Terrick drives a cab for work, working nights to support himself and his family. He is also a loving but unpredictable father to his two young children, with whom he loves to share imaginative, compelling folklore and stories from his homeland of Ghana. But he also had a contentious relationship with his ex Manie and isn’t allowed to see his children as often as he’d like.
When faced with the possibility of being cut off from them altogether, Terrick begins to push the boundaries to see his son and daughter. But when he almost goes too far, he gets some guidance from the spirits of his homeland to pull him back from the edge.
Writer-director Alex Emanuel’s short family drama blends gritty urban naturalism with lyrical, rhapsodic fantasy to portray the unique and powerful love that a father bears for his children, as well as the rich heritage he seeks to bestow upon them as part of that love.
Visually, the film deploys two distinct but intertwined visual styles that represent Terrick’s two worlds he’s navigating. The first is a muted naturalism that captures Terrick in his life as an immigrant in London, bleary-eyed and exhausted as he drives cabs at night or deals with his contentious ex, who has appeared to set up a new home and new life with another man.
The second visual mode is the lyrical, magical realm of Ghanaian folklore, rendered with beautiful lighting and a sense of whimsy and imagination in the camerawork and editing. These light up the stories he tells his children, bringing the tales to life with a sense of heightened drama and poetry. These sequences form the lively heart of the film and of Terrick, showing the inner riches of his character and background — an inner life that doesn’t have many expressions in his everyday life of work and conflict.
His true identity is a parent and a storyteller, and those parts of himself are intertwined as well, since it’s through stories that he bonds with his children. When Terrick’s access to his children is threatened, it’s not just a potential loss of love, but the loss of an opportunity to pass on his culture and heritage onto his offspring, which raises the stakes and amplifies the anger, sadness and hurt he feels.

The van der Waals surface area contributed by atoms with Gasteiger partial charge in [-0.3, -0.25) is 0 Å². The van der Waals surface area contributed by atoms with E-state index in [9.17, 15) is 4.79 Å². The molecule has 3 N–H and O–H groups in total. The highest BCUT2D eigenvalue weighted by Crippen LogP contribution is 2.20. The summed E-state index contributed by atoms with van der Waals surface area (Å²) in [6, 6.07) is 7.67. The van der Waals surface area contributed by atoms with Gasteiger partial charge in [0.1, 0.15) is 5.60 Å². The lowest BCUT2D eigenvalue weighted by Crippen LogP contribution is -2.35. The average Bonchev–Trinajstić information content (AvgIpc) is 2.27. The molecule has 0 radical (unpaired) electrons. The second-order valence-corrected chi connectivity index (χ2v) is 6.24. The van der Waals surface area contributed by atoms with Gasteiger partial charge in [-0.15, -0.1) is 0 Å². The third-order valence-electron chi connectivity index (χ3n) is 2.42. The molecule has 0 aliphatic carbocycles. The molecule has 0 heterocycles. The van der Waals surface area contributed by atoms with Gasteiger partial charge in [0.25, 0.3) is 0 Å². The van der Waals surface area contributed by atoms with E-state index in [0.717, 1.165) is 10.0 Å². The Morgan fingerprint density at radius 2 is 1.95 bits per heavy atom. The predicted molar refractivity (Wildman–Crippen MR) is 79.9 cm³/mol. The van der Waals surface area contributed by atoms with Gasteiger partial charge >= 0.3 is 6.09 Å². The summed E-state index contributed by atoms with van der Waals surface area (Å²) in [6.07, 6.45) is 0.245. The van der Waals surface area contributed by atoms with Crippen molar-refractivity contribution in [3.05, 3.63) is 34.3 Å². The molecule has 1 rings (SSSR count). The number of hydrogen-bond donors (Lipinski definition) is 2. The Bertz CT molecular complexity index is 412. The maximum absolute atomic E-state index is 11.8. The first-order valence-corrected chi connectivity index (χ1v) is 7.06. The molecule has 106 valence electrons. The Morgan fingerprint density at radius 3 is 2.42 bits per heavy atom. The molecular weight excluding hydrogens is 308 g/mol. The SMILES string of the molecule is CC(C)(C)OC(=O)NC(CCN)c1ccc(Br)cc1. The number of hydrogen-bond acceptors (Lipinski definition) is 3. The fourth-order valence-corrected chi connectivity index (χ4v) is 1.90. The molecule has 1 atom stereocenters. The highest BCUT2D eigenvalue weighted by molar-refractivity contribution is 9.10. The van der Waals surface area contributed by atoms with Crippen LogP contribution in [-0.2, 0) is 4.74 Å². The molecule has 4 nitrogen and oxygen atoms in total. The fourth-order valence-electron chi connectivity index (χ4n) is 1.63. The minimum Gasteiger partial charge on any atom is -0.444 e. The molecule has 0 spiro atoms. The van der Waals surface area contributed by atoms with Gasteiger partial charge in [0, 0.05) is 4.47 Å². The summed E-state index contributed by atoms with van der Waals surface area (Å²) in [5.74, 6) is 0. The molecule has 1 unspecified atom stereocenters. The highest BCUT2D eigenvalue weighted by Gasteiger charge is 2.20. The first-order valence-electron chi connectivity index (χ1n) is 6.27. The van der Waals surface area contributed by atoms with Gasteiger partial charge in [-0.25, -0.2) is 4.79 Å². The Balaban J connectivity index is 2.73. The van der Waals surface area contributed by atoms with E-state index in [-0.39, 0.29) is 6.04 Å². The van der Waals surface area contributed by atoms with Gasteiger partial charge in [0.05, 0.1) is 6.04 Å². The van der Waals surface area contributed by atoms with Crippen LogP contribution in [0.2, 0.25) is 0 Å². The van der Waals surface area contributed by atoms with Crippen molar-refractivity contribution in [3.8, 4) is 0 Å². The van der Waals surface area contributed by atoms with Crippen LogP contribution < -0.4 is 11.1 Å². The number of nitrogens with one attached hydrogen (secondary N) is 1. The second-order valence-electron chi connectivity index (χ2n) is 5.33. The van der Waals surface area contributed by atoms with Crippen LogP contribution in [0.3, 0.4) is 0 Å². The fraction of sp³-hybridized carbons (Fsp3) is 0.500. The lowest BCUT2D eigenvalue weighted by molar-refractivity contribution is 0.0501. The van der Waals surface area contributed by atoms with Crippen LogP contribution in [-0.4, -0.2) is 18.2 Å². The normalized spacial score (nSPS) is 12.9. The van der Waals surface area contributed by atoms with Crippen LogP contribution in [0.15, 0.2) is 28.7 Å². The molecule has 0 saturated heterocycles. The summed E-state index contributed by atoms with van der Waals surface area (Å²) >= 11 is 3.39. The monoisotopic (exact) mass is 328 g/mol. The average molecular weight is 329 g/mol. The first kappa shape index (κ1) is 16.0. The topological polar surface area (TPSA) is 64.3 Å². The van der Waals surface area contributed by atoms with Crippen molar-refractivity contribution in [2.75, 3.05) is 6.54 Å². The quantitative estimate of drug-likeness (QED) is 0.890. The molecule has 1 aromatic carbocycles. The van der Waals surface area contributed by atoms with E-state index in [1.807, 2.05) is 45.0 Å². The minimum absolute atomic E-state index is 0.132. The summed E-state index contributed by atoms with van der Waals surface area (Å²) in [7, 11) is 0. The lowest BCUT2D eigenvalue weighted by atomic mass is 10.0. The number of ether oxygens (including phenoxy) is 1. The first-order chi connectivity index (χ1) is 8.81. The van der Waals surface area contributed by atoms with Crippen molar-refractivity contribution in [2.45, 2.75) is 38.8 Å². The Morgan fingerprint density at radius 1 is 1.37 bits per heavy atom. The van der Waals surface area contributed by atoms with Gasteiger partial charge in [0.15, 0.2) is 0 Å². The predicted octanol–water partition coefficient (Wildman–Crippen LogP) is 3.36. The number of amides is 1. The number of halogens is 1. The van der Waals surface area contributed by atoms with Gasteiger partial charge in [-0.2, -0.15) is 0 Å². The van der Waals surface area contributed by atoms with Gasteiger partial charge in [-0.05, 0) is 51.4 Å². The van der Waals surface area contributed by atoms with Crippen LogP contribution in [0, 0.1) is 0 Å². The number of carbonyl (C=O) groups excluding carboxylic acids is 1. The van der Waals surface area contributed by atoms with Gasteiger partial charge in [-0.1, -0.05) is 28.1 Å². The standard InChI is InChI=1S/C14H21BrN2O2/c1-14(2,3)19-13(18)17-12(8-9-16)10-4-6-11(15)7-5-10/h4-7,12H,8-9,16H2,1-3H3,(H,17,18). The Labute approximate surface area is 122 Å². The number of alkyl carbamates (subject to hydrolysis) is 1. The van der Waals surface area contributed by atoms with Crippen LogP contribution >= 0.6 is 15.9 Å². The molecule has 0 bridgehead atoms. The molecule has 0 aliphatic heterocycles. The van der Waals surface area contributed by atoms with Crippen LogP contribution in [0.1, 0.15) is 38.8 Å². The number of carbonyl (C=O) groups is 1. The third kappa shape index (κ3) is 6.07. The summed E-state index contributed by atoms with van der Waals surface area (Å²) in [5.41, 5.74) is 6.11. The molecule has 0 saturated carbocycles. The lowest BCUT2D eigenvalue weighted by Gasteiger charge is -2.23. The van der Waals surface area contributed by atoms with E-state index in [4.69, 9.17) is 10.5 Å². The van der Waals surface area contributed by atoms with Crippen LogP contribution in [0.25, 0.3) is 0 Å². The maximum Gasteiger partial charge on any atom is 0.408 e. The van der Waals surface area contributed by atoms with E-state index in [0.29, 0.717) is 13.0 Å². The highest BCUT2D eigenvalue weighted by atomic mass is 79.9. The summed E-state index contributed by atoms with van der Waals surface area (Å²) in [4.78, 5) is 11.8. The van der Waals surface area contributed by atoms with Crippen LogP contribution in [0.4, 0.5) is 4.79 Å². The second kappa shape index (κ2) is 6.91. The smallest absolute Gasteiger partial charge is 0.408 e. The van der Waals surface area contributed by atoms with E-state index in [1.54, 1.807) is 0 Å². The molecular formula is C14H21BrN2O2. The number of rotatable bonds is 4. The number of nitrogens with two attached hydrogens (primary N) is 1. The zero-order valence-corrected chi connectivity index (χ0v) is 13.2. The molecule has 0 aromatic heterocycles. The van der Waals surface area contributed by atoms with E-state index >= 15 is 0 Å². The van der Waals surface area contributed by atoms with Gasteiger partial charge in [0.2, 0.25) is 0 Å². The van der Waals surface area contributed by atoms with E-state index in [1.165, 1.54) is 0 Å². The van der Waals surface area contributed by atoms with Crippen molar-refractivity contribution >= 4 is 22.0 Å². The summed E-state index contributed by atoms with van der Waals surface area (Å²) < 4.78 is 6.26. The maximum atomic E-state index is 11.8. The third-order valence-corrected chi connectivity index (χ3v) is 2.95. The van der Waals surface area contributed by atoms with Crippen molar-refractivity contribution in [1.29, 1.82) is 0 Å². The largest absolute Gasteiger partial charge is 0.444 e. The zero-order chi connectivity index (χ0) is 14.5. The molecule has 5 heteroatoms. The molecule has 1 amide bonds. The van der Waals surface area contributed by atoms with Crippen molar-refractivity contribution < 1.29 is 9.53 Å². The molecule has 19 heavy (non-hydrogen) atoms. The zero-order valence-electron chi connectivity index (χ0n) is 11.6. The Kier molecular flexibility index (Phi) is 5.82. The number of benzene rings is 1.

Actor Okezie Morro portrays Terrick with great empathy as he grapples with the possibility of losing his children — and makes it all the more understandable when his behavior becomes increasingly off-kilter. But when faced with the choice of taking things just a step too far, the inner spirit of his Ghanaian heritage calls him back from the void — and sets him back on the right path.
“The Storyteller” spends an unusual amount of time — more akin to a feature than a short — after Terrick’s crisis point, investing time and attention in the ripple effect of his realization and decision upon his life. But it’s necessary, for it forms the heart of his arc: connecting to his heritage and spirit on his own terms, for himself, and coming to a healthy peace and acceptance within himself. Like one of his own stories from Ghana, he embraces the role of a hero in his own life, facing his own fears and finding the courage to transform himself. Only then is he able to connect with his children and family in an entirely new way, leading to a new stage in life whose hope and optimism are truly and happily earned.